Canine trypanosomiasis: etiology of infection and implications for public health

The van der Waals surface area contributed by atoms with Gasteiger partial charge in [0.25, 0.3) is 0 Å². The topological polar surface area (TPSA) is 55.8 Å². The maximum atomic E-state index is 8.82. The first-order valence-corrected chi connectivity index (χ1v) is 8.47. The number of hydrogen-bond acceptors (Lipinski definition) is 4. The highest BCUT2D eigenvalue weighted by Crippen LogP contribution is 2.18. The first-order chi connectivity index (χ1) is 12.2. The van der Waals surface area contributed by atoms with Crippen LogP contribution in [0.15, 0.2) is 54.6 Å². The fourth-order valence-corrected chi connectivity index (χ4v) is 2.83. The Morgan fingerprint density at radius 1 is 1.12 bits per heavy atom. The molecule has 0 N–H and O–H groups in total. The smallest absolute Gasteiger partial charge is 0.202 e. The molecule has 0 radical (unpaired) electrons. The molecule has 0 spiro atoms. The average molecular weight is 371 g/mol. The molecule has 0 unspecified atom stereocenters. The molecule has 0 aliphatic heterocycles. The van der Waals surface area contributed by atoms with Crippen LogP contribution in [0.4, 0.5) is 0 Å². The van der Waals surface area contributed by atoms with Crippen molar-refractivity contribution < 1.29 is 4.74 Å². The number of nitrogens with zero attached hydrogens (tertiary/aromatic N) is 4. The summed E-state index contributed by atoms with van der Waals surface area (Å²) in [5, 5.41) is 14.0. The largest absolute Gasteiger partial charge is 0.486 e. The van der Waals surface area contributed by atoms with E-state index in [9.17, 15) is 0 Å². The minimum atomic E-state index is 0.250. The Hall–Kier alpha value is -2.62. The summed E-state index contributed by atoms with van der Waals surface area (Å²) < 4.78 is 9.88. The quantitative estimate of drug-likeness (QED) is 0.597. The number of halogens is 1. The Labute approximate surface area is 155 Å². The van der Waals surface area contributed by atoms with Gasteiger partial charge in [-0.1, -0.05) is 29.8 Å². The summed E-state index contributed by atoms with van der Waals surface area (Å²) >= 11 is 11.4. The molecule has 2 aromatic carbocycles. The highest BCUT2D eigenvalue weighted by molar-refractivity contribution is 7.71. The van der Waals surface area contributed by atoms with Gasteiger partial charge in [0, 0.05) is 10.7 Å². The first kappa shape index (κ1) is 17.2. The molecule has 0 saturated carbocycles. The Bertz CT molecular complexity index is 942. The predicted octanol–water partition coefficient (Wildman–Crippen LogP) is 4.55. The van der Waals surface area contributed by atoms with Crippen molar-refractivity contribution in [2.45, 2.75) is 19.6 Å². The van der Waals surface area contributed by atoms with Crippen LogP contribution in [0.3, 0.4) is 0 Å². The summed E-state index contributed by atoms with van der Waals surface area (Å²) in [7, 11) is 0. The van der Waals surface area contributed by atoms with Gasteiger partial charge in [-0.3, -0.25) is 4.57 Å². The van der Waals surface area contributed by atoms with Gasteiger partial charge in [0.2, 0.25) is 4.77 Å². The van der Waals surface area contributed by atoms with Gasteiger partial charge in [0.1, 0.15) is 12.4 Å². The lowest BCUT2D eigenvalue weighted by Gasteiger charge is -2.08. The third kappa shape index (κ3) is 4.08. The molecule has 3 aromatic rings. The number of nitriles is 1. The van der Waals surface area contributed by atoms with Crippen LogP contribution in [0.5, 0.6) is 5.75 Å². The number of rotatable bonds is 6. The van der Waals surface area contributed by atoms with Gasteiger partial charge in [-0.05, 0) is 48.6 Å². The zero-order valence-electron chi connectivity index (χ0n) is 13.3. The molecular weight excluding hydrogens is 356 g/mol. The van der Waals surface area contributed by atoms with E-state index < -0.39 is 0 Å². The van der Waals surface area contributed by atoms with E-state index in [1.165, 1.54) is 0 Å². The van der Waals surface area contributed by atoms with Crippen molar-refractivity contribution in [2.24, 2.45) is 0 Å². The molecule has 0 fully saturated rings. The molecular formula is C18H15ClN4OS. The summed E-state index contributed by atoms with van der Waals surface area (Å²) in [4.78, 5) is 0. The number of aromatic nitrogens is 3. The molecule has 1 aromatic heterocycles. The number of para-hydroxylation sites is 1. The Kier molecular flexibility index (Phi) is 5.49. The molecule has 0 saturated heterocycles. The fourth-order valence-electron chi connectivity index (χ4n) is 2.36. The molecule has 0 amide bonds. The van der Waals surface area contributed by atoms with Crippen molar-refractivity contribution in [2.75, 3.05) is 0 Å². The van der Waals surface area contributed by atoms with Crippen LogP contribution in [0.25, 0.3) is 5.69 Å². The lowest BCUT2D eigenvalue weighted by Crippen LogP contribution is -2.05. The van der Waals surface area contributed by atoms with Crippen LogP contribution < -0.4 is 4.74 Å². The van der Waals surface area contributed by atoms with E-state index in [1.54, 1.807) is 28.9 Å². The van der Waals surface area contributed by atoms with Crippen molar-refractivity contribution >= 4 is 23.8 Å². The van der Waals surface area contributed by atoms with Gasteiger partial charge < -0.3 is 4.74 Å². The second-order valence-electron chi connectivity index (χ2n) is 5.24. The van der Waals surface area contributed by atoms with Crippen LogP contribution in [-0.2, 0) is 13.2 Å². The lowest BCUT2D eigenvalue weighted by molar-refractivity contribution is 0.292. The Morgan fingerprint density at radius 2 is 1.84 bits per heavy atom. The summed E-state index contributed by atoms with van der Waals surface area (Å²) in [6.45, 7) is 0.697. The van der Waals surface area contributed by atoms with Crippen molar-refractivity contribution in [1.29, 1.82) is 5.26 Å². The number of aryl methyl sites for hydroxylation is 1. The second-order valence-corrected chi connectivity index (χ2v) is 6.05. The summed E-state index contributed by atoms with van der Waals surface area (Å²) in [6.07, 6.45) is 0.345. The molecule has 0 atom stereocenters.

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Canine trypanosomiasis, caused by protozoans of the genus Trypanosoma, is divided into two primary types: the American form (Chagas disease), due to Trypanosoma cruzi infection, and the African form (sleeping sickness or surra), provoked by Trypanosoma evansi. This disease was originally enzootic and affected only wild animals, including mammals and birds, which served as reservoirs. Later, it spread to domestic animals such as horses, cattle and dogs. The disease became a zoonosis when contact between rural inhabitants and natural Trypanosoma foci occurred, due to ecological imbalances and increasing migration. Dogs are significantly involved in this context, because they are the main domestic animals and participate in the transmission and maintenance cycles of these parasites. This article reports etiological, epidemiological and public health aspects of canine trypanosomiasis, and the most important peculiarities of this zoonosis in dogs.